In June of this year, a young Russian entrepreneur launched a new business venture in his hometown of Vladikavkaz: an educational center that prepares high school students for university entry exams. The business already has 18 employees. It is poised to expand soon into offering foreign language instruction, according to its founder, Azamat Gagloev, a student at the Vladikavkaz Institute of Management, a CIPE partner organization.
Thanks to this success, Gagloev won recognition in October as part of the Global Student Entrepreneur Award competition, held at a government-sponsored innovation center in Moscow. The program that helped Gagloev design his business plan receives support from both CIPE and the Russian government’s ministry of economic development. When Gagloev was born 21 years ago, such a scenario would have been scarcely imaginable.
When the Soviet Union broke up in 1991, operating a private business had only been legalized two years earlier. Even then, substantial limits were still in place on private sector activity. The general populace was skeptical of individuals trading goods and services, activities that since the 1920s had been forbidden by law. Nowadays, of course, the opposite is true. Where once the Soviet government rooted out and destroyed private businesses, now Russia and other Soviet successor states commit significant resources and rhetoric to nurturing and protecting those businesses. Substantial impediments to doing business still exist in the former Soviet Union, but problems are usually associated with government inaction rather than action. Prosecutors turn a blind eye to corruption. Leaders don’t encourage the creation of pro-entrepreneur political parties. State-controlled banks ignore the credit needs of small businesses. Still, on paper, private enterprises in the region often enjoy just as much legal protection and government support as those businesses in countries with centuries of unbroken capitalist tradition.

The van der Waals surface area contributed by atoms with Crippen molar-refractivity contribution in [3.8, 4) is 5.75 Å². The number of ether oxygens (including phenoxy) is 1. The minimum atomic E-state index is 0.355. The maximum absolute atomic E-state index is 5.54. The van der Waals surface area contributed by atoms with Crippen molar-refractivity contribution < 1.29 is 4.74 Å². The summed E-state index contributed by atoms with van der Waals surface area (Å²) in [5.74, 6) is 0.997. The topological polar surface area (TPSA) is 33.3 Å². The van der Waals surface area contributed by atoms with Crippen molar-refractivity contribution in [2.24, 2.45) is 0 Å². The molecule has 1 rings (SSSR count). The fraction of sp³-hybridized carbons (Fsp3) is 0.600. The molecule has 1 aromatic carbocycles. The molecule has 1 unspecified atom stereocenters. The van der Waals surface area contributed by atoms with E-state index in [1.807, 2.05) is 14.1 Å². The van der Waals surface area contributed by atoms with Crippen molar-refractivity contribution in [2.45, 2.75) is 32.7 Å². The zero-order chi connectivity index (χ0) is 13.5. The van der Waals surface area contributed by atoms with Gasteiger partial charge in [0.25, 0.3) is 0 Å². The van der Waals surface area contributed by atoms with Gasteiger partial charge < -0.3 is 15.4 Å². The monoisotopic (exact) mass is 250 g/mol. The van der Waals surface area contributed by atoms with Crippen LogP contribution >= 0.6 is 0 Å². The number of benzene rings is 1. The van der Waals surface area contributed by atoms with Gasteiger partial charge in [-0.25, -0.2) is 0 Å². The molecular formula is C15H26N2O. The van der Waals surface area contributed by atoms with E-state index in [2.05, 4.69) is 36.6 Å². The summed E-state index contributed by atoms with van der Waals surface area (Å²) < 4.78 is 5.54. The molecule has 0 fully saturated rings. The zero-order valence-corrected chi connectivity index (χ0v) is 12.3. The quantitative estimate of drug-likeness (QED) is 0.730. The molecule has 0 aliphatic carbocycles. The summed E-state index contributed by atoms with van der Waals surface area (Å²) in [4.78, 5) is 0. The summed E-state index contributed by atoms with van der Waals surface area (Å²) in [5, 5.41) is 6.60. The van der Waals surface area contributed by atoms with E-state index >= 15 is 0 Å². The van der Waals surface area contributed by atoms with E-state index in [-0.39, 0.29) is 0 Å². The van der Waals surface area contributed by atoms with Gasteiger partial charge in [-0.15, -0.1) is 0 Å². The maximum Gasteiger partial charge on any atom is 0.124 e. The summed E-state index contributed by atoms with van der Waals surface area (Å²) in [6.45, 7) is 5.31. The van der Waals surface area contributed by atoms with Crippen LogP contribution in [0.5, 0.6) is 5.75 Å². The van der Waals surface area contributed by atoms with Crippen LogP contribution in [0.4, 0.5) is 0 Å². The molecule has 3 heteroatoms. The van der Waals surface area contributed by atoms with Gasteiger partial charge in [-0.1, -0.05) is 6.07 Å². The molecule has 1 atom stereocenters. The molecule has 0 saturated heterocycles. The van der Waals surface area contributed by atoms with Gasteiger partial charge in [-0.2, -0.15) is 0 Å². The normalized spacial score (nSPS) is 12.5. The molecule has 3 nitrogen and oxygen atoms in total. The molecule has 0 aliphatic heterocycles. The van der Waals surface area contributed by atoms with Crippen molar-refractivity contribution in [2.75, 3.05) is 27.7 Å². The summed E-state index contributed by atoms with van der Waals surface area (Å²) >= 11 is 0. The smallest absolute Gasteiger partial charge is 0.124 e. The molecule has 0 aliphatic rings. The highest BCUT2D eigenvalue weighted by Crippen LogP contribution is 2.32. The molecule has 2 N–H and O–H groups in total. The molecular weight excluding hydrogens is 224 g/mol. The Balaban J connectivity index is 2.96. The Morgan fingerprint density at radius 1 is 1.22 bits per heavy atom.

One useful way to view the state of private enterprise development in the region is the Doing Business indicator compiled by the World Bank. The annual survey ranks 183 countries by looking at factors that include the ease of starting a new business, paying taxes, and obtaining electricity. Excluding Latvia, Lithuania and Estonia, the three former Soviet republics now in the European Union, countries in the region are ranked from a high of 16 in the case of Georgia to a low of 166 for Uzbekistan. Among the region’s bigger economies, Kazakhstan ranks 47th, Russia comes in 120th and Ukraine places 152nd.
One element not captured by the World Bank’s study, however, is the level of democratic development and how it impacts doing business. This is the sphere where the pace of progress in the countries of the former Soviet Union has not kept up with private enterprise development. It’s also the area where most of CIPE’s resources in the region are devoted. Supporting Azamat Gagloev with the training to launch a business in Russia is just one small element of this broader program.
This post is part of a series on the fall of the Soviet Union, the 20 years of reforms that followed, and the challenges that lie ahead.
Read all of the blogs in this series: